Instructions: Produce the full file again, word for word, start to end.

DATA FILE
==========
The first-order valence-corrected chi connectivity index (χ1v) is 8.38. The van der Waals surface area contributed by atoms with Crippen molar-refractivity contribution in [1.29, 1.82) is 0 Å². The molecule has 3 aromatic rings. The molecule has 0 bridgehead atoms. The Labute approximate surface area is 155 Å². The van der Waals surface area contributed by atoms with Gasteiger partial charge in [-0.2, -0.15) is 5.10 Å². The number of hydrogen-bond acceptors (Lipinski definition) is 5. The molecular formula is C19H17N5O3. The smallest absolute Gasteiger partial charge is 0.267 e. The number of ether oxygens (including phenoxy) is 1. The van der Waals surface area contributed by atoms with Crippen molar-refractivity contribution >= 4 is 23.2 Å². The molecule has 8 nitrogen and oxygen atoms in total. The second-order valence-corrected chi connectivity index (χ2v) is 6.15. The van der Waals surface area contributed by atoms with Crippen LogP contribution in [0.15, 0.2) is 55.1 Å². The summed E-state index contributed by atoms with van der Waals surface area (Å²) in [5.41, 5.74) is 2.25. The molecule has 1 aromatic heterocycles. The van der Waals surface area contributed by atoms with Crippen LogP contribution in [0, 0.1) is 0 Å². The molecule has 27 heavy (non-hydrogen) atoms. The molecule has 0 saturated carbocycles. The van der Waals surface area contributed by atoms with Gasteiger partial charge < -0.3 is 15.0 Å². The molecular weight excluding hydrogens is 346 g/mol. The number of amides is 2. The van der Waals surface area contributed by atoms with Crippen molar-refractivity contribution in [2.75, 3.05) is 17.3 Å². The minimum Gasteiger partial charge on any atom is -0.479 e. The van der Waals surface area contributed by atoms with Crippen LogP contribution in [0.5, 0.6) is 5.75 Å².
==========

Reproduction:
The first-order valence-corrected chi connectivity index (χ1v) is 8.38. The van der Waals surface area contributed by atoms with Crippen molar-refractivity contribution in [1.29, 1.82) is 0 Å². The molecule has 3 aromatic rings. The molecule has 0 bridgehead atoms. The Labute approximate surface area is 155 Å². The van der Waals surface area contributed by atoms with Gasteiger partial charge in [-0.2, -0.15) is 5.10 Å². The number of hydrogen-bond acceptors (Lipinski definition) is 5. The molecular formula is C19H17N5O3. The smallest absolute Gasteiger partial charge is 0.267 e. The number of ether oxygens (including phenoxy) is 1. The van der Waals surface area contributed by atoms with Crippen molar-refractivity contribution >= 4 is 23.2 Å². The molecule has 8 nitrogen and oxygen atoms in total. The second-order valence-corrected chi connectivity index (χ2v) is 6.15. The van der Waals surface area contributed by atoms with Crippen LogP contribution in [0.15, 0.2) is 55.1 Å². The summed E-state index contributed by atoms with van der Waals surface area (Å²) in [5.41, 5.74) is 2.25. The molecule has 1 aromatic heterocycles. The van der Waals surface area contributed by atoms with Crippen LogP contribution in [0, 0.1) is 0 Å². The molecule has 27 heavy (non-hydrogen) atoms. The molecule has 0 saturated carbocycles. The van der Waals surface area contributed by atoms with Gasteiger partial charge < -0.3 is 15.0 Å². The molecular weight excluding hydrogens is 346 g/mol. The number of amides is 2. The van der Waals surface area contributed by atoms with Crippen molar-refractivity contribution in [2.75, 3.05) is 17.3 Å². The minimum Gasteiger partial charge on any atom is -0.479 e. The van der Waals surface area contributed by atoms with Crippen LogP contribution in [0.5, 0.6) is 5.75 Å².